After more than 230,000 Michigan residents lost power due to severe weather, the number of Consumers Energy customers still affected by an outage are dwindling.
The utility company said that they expect to get the bulk of power restored by Sunday night, with some of the hardest hit areas to be repaired by Monday.
As of 8 p.m. on Sunday, less than 500 customers remained with power in Kent County and less than 500 in Montcalm County. Ionia County has the most without power, with nearly 4,500 customers still waiting for their power to be turned back on.
Back-to-back ice storms and high winds hit West Michigan hard last week, and Consumers Energy has been working around the clock to restore power to the area.
"We appreciate your understanding in the wake of last week’s ice storms and high winds. We have made significant progress in repairing the damage and returning power to 98% of the customers who lost service," the company said on Sunday evening.
More than 1,200 Consumers Energy employees and contractors have been working to restore power. They were joined by 200 mutual assistance crews from Indiana, Kentucky, Illinois, Iowa, Louisiana, Missouri, Oklahoma and Tennessee.
Keep track of the outages on Consumers Energy's outage map.
Consumers Energy is also preparing for the possibility of severe weather moving into Michigan as early as Tuesday and encouraging the public to be ready as well.
As people are returning to their homes, the Kent County Health Department warned Sunday that those who have been without power for days may also be facing food insecurity. An issue especially impacting the elderly and people who have mobility and transportation issues.
Any food left unrefrigerated for more than two hours should be discarded. Check out the USDA's website to see what foods should be discarded and which are considered safe after a power outage.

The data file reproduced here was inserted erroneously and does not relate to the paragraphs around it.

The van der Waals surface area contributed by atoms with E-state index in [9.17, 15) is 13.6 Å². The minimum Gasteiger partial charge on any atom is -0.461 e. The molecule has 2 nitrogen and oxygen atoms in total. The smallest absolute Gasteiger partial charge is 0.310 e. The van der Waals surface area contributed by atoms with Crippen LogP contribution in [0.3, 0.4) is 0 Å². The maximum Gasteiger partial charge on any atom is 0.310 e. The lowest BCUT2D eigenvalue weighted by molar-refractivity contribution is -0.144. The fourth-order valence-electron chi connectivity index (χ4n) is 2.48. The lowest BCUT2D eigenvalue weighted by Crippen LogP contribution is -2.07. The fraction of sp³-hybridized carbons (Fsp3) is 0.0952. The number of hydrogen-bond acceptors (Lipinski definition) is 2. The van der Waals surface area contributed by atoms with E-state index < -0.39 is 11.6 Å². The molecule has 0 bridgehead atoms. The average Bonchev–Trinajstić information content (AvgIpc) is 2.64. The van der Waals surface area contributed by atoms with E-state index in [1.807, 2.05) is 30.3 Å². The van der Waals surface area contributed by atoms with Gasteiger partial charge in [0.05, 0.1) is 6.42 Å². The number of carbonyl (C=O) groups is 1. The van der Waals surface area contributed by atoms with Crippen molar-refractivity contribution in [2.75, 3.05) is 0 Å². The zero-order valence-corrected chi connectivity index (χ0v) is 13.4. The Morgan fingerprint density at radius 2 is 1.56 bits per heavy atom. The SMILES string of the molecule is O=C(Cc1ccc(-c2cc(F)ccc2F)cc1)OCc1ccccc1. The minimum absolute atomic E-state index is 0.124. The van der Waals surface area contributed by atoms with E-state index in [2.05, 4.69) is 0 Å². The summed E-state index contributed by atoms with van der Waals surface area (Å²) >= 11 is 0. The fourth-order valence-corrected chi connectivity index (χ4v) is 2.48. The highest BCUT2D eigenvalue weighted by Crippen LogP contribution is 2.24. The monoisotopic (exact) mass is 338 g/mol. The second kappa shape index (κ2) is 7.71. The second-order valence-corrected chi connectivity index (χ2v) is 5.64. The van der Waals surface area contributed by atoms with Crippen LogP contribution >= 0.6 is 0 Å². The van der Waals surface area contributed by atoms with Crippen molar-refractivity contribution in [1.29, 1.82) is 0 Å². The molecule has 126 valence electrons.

Regarding water pipes, Kent County Emergency Management said if water pipes are frozen, residents should not use open flames, torches or welders to thaw them. People can safely thaw pipes by opening cabinets to allow heat in or use a hair dryer.
The Emergency Management staff is also monitoring for potential flooding on portions of the Grand River. They are primarily concerned about localized, minor flooding in the Comstock Park area, but those conditions are not out of the ordinary.
Late on Saturday, Gov. Gretchen Whitmer declared a state of emergency for the city of Grand Rapids to unlock state resources and funding to help with the clean-up after the severe weather. The city opened an Emergency Operations Center on Thursday, and it continues to operate 24 hours a day.
The city, with the state's assistance, is removing tree debris throughout Grand Rapids. Teams will be working for the next seven days to remove branches and limbs from private and public property.
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